Google is laying off 12,000 workers, becoming the latest technology company to trim staff after rapid expansions during the COVID-19 pandemic have worn off.

Alphabet CEO Sundar Pichai shared the news Friday in an email to staff at the Silicon Valley giant that was also posted on the company’s news blog.

“Over the past two years we’ve seen periods of dramatic growth,” Pichai wrote. “To match and fuel that growth, we hired for a different economic reality than the one we face today.”

He said the layoffs reflect a “rigorous review” carried out by Google of its operations. The jobs being eliminated “cut across Alphabet, product areas, functions, levels and regions,” Pichai said.

Laid-off employees in the U.S. will receive a severance package starting at 16 weeks salary plus two weeks for every additional year at Google, as well as six months of health care, job placement services and immigration support.

Added Pichai, “As an almost 25-year-old company, we’re bound to go through difficult economic cycles. These are important moments to sharpen our focus, reengineer our cost base, and direct our talent and capital to our highest priorities.”


Microsoft joins list of tech companies to announce sweeping layoffs

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Earlier this week, Microsoft announced 10,000 job cuts, or nearly 5% of its workforce. Also in January, Amazon said it would cut 18,000 jobs, Facebook parent Meta announced it is eliminating 11,000 positions and software maker Salesforce said it would shed 7,000 workers. Netflix, Peloton, Twitter and other industry players have also announced sizable layoffs or scaled back hiring in recent months.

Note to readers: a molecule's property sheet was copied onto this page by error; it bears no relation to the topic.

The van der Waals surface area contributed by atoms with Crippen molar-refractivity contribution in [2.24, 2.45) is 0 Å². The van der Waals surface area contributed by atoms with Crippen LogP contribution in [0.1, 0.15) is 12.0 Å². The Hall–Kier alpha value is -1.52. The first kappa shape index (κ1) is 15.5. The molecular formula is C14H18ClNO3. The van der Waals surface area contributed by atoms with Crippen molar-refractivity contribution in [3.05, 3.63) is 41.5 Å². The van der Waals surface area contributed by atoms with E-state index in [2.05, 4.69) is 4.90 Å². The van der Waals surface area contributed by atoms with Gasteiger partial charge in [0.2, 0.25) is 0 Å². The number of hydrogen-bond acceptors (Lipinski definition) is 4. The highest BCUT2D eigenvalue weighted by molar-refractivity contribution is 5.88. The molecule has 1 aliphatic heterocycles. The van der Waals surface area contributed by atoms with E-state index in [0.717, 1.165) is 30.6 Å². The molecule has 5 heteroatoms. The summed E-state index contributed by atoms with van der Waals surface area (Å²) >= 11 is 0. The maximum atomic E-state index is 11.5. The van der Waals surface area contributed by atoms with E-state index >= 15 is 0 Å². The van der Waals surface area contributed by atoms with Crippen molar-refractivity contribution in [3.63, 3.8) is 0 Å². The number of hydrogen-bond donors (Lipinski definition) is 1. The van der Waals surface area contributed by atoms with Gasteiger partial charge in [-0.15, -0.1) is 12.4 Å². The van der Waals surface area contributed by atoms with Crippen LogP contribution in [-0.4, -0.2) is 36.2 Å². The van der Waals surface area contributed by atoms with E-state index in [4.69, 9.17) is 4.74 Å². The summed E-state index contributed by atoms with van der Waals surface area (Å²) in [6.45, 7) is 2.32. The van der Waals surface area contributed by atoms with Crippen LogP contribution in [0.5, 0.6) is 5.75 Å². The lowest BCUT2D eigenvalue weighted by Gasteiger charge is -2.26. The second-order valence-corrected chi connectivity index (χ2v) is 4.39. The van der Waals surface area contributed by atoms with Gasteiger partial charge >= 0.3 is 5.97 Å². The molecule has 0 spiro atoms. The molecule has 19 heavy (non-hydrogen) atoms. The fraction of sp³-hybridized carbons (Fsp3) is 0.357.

“All the tech giants have now entered the layoff game,” Wall Street analyst Adam Crisafulli of Vital Knowledge said in a report, adding that “myriad others are reducing jobs, too.”

Job cuts are hitting smaller players as well. U.K.-based cybersecurity firm Sophos laid off 450 employees, or 10% of its global workforce. Cryptocurrency trading platform Coinbase cut 20% of its workforce, about 950 jobs, in its second round of layoffs in less than a year.

The technology industry shed the most jobs of any sector last year, eliminating nearly 100,000 positions in 2022 after expanding rapidly during the pandemic, according to Challenger, Gray & Christmas.

“We are seeing 5%-10% headcount cuts across the tech sector as many of these companies (both big and small) were spending money like 1980s rock stars and now need to rein in the expense controls ahead of a softer macro,” Wedbush Securities¬†analyst Dan Ives said in a research note.

Economic growth has weakened as the Federal Reserve moves to sharply raise its benchmark interest rate in an effort to tame inflation. Although experts forecast a slowdown in the labor market this year, hiring across the U.S. has remained robust. The nation’s unemployment rate in December fell to 3.5%, matching a 50-year low.¬†



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